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Barriers to weight loss among community health center patients: qualitative insights from primary care providers

  • Rebecca C. Woodruff1Email author,
  • Gillian L. Schauer2,
  • Ann R. Addison3,
  • Ajay Gehlot4 and
  • Michelle C. Kegler1
BMC ObesityBMC series – open, inclusive and trusted20163:43

https://doi.org/10.1186/s40608-016-0123-3

Received: 13 April 2016

Accepted: 11 October 2016

Published: 21 October 2016

Abstract

Background

Community Health Centers (CHCs) are important settings for obesity prevention and control. However, few studies have explored the barriers that CHC clinicians perceive their patients face in maintaining a healthy weight.

Methods

Semi-structured in-depth interviews were conducted with thirty physicians, physician assistants, and nurse practitioners recruited from four Community Health Centers (CHCs), located in a rural, southwestern region of the state of Georgia, US. Interviews were digitally recorded, transcribed verbatim, and thematically analyzed.

Results

Clinicians perceived that their patients face numerous individual, interpersonal, and community-level barriers to weight loss. Perceived individual-level barriers included interrelated aspects of poverty and limited motivation to lose weight. Perceived interpersonal barriers included social and cultural norms, such as positive associations with larger body sizes, negative associations with smaller body sizes, lack of awareness of obesity as a problem, and beliefs regarding hereditary or generational body types. Perceived community-level barriers included limited healthy food options and aspects of the local food culture in the Southern US.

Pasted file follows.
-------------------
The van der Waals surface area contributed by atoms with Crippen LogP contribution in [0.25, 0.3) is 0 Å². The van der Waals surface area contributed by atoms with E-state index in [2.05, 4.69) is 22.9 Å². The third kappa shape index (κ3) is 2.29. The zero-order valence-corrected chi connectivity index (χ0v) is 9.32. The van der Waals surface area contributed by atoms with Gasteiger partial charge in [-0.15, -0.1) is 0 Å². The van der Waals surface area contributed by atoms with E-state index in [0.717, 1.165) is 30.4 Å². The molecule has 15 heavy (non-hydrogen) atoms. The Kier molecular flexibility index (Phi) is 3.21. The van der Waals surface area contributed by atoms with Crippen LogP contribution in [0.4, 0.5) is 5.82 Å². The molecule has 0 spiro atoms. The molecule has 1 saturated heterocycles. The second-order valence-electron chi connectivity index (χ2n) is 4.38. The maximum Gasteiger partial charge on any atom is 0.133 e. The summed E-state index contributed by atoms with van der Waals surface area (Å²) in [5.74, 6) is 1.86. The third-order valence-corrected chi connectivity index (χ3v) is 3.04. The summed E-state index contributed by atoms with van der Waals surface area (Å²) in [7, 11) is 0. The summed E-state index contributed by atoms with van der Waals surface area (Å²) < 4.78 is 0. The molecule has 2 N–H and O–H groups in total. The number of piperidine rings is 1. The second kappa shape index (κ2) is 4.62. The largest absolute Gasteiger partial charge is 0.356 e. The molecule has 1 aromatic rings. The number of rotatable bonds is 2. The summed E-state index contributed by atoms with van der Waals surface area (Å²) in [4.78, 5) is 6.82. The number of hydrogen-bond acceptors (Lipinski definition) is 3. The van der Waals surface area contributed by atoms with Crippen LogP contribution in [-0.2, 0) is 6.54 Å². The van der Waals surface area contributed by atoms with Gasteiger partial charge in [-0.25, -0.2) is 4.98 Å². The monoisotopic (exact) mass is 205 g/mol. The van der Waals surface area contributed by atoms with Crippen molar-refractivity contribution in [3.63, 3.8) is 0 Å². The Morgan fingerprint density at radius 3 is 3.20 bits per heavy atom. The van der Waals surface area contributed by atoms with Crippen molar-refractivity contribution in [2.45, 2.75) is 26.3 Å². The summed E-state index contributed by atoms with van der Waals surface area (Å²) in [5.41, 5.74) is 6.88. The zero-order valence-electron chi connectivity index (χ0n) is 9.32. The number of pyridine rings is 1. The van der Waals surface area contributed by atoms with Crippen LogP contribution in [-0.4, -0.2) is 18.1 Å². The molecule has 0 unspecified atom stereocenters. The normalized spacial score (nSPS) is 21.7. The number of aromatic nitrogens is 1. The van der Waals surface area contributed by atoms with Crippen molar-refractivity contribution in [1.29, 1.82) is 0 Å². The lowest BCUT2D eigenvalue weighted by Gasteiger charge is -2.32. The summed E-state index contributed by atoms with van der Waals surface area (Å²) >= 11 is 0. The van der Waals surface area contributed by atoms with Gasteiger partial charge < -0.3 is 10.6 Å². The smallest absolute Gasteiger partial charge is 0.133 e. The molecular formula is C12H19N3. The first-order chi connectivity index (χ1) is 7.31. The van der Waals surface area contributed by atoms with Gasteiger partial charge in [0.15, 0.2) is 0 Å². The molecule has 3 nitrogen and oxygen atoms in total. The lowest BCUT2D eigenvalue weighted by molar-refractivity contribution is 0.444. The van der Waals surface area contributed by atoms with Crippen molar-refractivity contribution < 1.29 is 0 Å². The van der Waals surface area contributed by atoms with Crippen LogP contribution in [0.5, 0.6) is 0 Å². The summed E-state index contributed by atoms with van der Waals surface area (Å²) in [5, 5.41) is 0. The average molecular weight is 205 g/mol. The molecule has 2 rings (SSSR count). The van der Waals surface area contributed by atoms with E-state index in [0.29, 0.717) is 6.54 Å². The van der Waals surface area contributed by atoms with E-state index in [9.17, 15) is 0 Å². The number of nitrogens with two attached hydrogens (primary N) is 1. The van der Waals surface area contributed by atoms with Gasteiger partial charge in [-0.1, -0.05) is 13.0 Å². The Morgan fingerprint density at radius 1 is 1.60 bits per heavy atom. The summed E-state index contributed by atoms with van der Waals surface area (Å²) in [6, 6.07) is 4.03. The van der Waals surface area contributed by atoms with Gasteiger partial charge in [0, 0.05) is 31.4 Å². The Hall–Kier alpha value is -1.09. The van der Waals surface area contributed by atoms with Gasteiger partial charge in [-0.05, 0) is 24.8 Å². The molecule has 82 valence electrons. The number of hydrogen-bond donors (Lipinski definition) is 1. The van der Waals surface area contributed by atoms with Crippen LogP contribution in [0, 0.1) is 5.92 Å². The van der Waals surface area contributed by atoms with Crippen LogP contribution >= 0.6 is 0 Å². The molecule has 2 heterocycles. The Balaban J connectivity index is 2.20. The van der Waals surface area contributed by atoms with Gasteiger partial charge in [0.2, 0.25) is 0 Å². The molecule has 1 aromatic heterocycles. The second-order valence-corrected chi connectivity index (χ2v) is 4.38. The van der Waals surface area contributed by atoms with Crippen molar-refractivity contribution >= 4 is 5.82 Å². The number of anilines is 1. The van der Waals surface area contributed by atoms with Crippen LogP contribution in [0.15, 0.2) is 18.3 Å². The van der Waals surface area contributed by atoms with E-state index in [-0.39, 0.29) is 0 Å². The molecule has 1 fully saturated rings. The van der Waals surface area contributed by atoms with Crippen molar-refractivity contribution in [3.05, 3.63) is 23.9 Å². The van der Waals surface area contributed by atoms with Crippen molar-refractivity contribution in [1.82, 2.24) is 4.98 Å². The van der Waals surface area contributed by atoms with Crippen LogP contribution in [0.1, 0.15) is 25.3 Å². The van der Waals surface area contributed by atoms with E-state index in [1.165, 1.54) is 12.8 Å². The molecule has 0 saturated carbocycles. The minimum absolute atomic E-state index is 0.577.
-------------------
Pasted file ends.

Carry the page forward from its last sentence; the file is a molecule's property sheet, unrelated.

Conclusions

Clinicians perceived that their patients face barriers to weight loss at multiple levels of the social ecology, including individual, social, and environmental factors. Results may partly explain limited provision of weight counseling in CHCs and suggest opportunities for intervention.

Keywords

United States Community health centers Primary health care Qualitative research Body weight Weight loss

Background

According to recent national estimates, over one-third of adults in the United States (US) are obese, which puts them at elevated risk for developing many chronic diseases, including type II diabetes, cardiovascular disease, and some forms of cancer [1, 2]. By 2030, 65 million American adults are estimated to be obese, with attributable medical spending projected to increase by $48–66 billion annually [3]. Low-income, racial and ethnicity minority, and rural populations bear a disproportionate burden of the obesity epidemic in the US [4, 5].